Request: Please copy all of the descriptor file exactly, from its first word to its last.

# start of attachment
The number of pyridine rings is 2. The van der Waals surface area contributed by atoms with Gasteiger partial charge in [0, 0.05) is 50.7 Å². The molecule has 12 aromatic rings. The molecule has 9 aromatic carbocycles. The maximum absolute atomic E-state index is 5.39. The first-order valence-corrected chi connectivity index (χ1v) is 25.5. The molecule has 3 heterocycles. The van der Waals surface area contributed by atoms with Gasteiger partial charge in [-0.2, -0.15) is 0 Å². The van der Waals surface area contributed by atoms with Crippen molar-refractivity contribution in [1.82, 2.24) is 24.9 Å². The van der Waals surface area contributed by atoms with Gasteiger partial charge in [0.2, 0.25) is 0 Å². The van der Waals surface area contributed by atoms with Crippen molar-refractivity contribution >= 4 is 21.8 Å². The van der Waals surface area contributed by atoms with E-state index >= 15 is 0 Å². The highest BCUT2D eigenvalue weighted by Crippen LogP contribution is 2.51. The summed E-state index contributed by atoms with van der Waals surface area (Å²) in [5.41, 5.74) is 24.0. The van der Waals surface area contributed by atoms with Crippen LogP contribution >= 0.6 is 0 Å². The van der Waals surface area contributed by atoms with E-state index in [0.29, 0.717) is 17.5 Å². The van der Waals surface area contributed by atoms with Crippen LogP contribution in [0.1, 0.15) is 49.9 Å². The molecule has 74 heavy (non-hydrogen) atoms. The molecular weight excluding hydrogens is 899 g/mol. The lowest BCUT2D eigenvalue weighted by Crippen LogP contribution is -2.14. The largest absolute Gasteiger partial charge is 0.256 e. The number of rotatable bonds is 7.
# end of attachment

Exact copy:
The number of pyridine rings is 2. The van der Waals surface area contributed by atoms with Gasteiger partial charge in [0, 0.05) is 50.7 Å². The molecule has 12 aromatic rings. The molecule has 9 aromatic carbocycles. The maximum absolute atomic E-state index is 5.39. The first-order valence-corrected chi connectivity index (χ1v) is 25.5. The molecule has 3 heterocycles. The van der Waals surface area contributed by atoms with Gasteiger partial charge in [-0.2, -0.15) is 0 Å². The van der Waals surface area contributed by atoms with Crippen molar-refractivity contribution in [1.82, 2.24) is 24.9 Å². The van der Waals surface area contributed by atoms with Gasteiger partial charge in [0.2, 0.25) is 0 Å². The van der Waals surface area contributed by atoms with Crippen molar-refractivity contribution >= 4 is 21.8 Å². The van der Waals surface area contributed by atoms with E-state index >= 15 is 0 Å². The highest BCUT2D eigenvalue weighted by Crippen LogP contribution is 2.51. The summed E-state index contributed by atoms with van der Waals surface area (Å²) in [5.41, 5.74) is 24.0. The van der Waals surface area contributed by atoms with Crippen LogP contribution >= 0.6 is 0 Å². The van der Waals surface area contributed by atoms with E-state index in [0.29, 0.717) is 17.5 Å². The van der Waals surface area contributed by atoms with Crippen LogP contribution in [0.1, 0.15) is 49.9 Å². The molecule has 74 heavy (non-hydrogen) atoms. The molecular weight excluding hydrogens is 899 g/mol. The lowest BCUT2D eigenvalue weighted by Crippen LogP contribution is -2.14. The largest absolute Gasteiger partial charge is 0.256 e. The number of rotatable bonds is 7.